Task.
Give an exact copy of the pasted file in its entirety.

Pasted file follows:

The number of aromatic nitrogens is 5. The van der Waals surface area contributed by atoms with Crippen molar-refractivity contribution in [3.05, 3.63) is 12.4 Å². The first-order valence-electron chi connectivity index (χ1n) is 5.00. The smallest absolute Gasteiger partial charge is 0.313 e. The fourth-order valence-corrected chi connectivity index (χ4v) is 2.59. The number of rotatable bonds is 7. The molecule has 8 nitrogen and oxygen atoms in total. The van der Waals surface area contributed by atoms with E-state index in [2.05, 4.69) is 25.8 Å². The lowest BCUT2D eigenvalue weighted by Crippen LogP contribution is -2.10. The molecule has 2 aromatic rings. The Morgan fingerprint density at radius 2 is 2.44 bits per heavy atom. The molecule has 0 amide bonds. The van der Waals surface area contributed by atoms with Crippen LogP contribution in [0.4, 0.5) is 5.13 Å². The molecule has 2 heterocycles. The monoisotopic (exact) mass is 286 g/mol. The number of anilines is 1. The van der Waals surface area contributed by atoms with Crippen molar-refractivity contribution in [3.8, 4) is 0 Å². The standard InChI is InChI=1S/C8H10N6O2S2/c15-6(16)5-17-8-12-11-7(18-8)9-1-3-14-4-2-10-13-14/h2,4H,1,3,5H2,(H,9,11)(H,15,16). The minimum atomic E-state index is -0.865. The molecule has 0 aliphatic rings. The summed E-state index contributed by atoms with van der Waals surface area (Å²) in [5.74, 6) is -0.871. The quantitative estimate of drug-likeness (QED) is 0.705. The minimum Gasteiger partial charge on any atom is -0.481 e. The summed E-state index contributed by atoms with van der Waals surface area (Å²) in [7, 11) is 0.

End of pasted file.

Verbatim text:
The number of aromatic nitrogens is 5. The van der Waals surface area contributed by atoms with Crippen molar-refractivity contribution in [3.05, 3.63) is 12.4 Å². The first-order valence-electron chi connectivity index (χ1n) is 5.00. The smallest absolute Gasteiger partial charge is 0.313 e. The fourth-order valence-corrected chi connectivity index (χ4v) is 2.59. The number of rotatable bonds is 7. The molecule has 8 nitrogen and oxygen atoms in total. The van der Waals surface area contributed by atoms with E-state index in [2.05, 4.69) is 25.8 Å². The lowest BCUT2D eigenvalue weighted by Crippen LogP contribution is -2.10. The molecule has 2 aromatic rings. The Morgan fingerprint density at radius 2 is 2.44 bits per heavy atom. The molecule has 0 amide bonds. The van der Waals surface area contributed by atoms with Crippen LogP contribution in [0.4, 0.5) is 5.13 Å². The molecule has 2 heterocycles. The monoisotopic (exact) mass is 286 g/mol. The number of anilines is 1. The van der Waals surface area contributed by atoms with Crippen molar-refractivity contribution in [3.8, 4) is 0 Å². The standard InChI is InChI=1S/C8H10N6O2S2/c15-6(16)5-17-8-12-11-7(18-8)9-1-3-14-4-2-10-13-14/h2,4H,1,3,5H2,(H,9,11)(H,15,16). The minimum atomic E-state index is -0.865. The molecule has 0 aliphatic rings. The summed E-state index contributed by atoms with van der Waals surface area (Å²) in [5.74, 6) is -0.871. The quantitative estimate of drug-likeness (QED) is 0.705. The minimum Gasteiger partial charge on any atom is -0.481 e. The summed E-state index contributed by atoms with van der Waals surface area (Å²) in [7, 11) is 0.